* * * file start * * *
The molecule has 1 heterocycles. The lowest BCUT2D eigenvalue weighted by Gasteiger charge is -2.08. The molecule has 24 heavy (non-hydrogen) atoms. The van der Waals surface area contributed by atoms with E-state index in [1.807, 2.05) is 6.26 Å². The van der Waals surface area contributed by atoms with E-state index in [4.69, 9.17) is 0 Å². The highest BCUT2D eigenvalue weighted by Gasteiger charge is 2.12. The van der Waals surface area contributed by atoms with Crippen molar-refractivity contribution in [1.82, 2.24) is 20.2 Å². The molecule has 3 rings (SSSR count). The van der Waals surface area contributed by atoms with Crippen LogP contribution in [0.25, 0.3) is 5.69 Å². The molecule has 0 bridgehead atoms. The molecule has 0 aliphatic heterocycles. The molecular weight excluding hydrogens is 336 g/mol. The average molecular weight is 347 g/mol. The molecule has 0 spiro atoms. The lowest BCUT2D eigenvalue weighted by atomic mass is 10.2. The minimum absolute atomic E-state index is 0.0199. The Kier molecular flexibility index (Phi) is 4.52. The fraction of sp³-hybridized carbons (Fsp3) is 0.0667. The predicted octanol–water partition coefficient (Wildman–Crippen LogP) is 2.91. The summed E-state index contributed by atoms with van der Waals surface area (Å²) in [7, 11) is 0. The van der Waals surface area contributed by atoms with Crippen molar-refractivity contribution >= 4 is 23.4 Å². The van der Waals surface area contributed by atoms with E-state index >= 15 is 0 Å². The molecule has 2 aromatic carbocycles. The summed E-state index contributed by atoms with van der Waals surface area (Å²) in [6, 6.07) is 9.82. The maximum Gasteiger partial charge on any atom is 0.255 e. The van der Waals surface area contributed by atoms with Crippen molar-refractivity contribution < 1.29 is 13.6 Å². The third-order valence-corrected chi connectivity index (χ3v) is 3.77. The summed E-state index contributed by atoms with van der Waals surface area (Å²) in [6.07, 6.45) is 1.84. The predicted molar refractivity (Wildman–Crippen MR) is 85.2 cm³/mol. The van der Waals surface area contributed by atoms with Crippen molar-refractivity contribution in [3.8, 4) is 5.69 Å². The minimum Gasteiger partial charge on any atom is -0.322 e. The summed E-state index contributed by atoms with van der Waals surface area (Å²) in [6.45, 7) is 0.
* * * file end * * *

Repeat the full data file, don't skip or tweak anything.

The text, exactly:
The molecule has 1 heterocycles. The lowest BCUT2D eigenvalue weighted by Gasteiger charge is -2.08. The molecule has 24 heavy (non-hydrogen) atoms. The van der Waals surface area contributed by atoms with E-state index in [1.807, 2.05) is 6.26 Å². The van der Waals surface area contributed by atoms with E-state index in [4.69, 9.17) is 0 Å². The highest BCUT2D eigenvalue weighted by Gasteiger charge is 2.12. The van der Waals surface area contributed by atoms with Crippen molar-refractivity contribution in [1.82, 2.24) is 20.2 Å². The molecule has 3 rings (SSSR count). The van der Waals surface area contributed by atoms with Crippen LogP contribution in [0.25, 0.3) is 5.69 Å². The molecule has 0 bridgehead atoms. The molecule has 0 aliphatic heterocycles. The molecular weight excluding hydrogens is 336 g/mol. The average molecular weight is 347 g/mol. The molecule has 0 spiro atoms. The lowest BCUT2D eigenvalue weighted by atomic mass is 10.2. The minimum absolute atomic E-state index is 0.0199. The Kier molecular flexibility index (Phi) is 4.52. The fraction of sp³-hybridized carbons (Fsp3) is 0.0667. The predicted octanol–water partition coefficient (Wildman–Crippen LogP) is 2.91. The summed E-state index contributed by atoms with van der Waals surface area (Å²) in [7, 11) is 0. The van der Waals surface area contributed by atoms with Crippen molar-refractivity contribution >= 4 is 23.4 Å². The van der Waals surface area contributed by atoms with E-state index >= 15 is 0 Å². The molecule has 2 aromatic carbocycles. The summed E-state index contributed by atoms with van der Waals surface area (Å²) in [6, 6.07) is 9.82. The maximum Gasteiger partial charge on any atom is 0.255 e. The van der Waals surface area contributed by atoms with Crippen molar-refractivity contribution < 1.29 is 13.6 Å². The third-order valence-corrected chi connectivity index (χ3v) is 3.77. The summed E-state index contributed by atoms with van der Waals surface area (Å²) in [6.07, 6.45) is 1.84. The predicted molar refractivity (Wildman–Crippen MR) is 85.2 cm³/mol. The van der Waals surface area contributed by atoms with Crippen molar-refractivity contribution in [3.8, 4) is 5.69 Å². The minimum Gasteiger partial charge on any atom is -0.322 e. The summed E-state index contributed by atoms with van der Waals surface area (Å²) in [6.45, 7) is 0.